Soil phosphorus adsorption characteristics and kinetics under different land use types: The case of Dire Inchine District, West Showa Zone, Oromia, Ethiopia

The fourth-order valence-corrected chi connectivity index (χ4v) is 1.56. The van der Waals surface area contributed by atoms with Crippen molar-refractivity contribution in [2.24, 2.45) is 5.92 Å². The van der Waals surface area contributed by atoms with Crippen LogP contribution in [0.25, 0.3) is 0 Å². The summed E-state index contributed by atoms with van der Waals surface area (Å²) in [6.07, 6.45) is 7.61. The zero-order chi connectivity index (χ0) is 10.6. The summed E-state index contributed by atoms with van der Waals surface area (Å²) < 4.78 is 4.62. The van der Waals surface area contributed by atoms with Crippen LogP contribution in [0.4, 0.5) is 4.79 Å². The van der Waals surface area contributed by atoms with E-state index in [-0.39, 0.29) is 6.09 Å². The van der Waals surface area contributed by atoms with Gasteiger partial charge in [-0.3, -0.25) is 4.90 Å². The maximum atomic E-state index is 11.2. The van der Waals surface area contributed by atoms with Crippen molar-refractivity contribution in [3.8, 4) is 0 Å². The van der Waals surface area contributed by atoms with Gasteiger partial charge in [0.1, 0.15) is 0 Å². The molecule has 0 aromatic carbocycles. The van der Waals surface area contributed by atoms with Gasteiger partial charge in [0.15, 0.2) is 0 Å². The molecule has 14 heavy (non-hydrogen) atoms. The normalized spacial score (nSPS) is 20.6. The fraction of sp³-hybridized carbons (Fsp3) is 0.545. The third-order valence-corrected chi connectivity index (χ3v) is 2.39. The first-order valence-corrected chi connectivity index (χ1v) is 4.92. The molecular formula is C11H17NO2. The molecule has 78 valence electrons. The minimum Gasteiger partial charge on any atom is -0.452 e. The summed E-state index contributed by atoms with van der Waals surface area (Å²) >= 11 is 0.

Soil phosphorus is an essential plant nutrient, and its insufficiency severely limits crop yields. However, its adsorption study plays a vital role in devising appropriate soil phosphorus, “P”, management practices for its use proficiency. This study was initiated to evaluate phosphorous adsorption characteristics and kinetics of soil of three different land uses. A representative topsoil samples (0-20 cm) depth from the forest, grazing, and cultivated lands were collected and weighed 1g of composited soil samples were equilibrated in 20 ml of 0.01 M CaCl2 solution containing KH2PO4 at rates of( 0, 5, 25, 100, 150 and 250) mg P L-1 for assessment of Langmuir adsorption isotherm using batch type experiment. Then, the equilibration time was deduced from the kinetic experiment and fixed at 5 hours. The textural class of soils of forest land was clayey loam, whereas that of grazing and cultivated lands was clayey. Soil pH values under the three land uses were found to be strongly acidic. The experimental soils differed considerably in sorption characteristics under the three land uses. The highest mean value of the product of biding energy and sorption maximum (Kqmax) was recorded in the soil of cultivated land (1.08 Lmg-1) followed by forest land soil (0.7313 Lmg-1), while the lowest was recorded for the soil of grazing land (0.672 Lmg-1), indicating considerable variation soil phosphorus adsorption characteristics under three land-uses. The value of the regression equation (R2) indicated that higher values (R2 > 0.9864) have better soil binding strength than the others. Thus, the good fitness of the model was ascertained by witnessing the R2 values. The kinetic data showed that the values of concentration of soil “P” adsorbed (qe) under the three land uses were closer and the R2 values were comparably lower and almost analogous for the pseudo 1st order kinetic model than the pseudo 2nd order model. Soil “P” sorption kinetics was fast in the first 120 minutes and then showed no change with the increase of the contact time.
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